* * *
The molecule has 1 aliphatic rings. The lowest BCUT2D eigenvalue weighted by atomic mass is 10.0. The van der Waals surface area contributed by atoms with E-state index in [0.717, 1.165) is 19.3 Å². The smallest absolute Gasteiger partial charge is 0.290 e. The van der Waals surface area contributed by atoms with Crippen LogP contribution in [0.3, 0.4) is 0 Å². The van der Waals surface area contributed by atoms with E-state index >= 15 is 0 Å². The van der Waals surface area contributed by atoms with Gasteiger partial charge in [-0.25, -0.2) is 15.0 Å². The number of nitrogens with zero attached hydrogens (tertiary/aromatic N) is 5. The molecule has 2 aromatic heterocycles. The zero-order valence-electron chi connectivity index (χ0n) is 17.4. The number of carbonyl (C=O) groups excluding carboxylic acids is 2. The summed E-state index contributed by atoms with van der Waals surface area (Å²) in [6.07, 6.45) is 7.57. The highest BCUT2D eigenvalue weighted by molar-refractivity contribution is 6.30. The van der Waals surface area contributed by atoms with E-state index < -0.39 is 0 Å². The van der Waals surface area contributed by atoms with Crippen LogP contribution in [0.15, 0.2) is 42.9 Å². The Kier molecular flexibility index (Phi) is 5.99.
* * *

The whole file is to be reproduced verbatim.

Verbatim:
The molecule has 1 aliphatic rings. The lowest BCUT2D eigenvalue weighted by atomic mass is 10.0. The van der Waals surface area contributed by atoms with E-state index in [0.717, 1.165) is 19.3 Å². The smallest absolute Gasteiger partial charge is 0.290 e. The van der Waals surface area contributed by atoms with Crippen LogP contribution in [0.3, 0.4) is 0 Å². The van der Waals surface area contributed by atoms with E-state index >= 15 is 0 Å². The van der Waals surface area contributed by atoms with Gasteiger partial charge in [-0.25, -0.2) is 15.0 Å². The number of nitrogens with zero attached hydrogens (tertiary/aromatic N) is 5. The molecule has 2 aromatic heterocycles. The zero-order valence-electron chi connectivity index (χ0n) is 17.4. The number of carbonyl (C=O) groups excluding carboxylic acids is 2. The summed E-state index contributed by atoms with van der Waals surface area (Å²) in [6.07, 6.45) is 7.57. The highest BCUT2D eigenvalue weighted by molar-refractivity contribution is 6.30. The van der Waals surface area contributed by atoms with E-state index < -0.39 is 0 Å². The van der Waals surface area contributed by atoms with Crippen LogP contribution in [0.15, 0.2) is 42.9 Å². The Kier molecular flexibility index (Phi) is 5.99.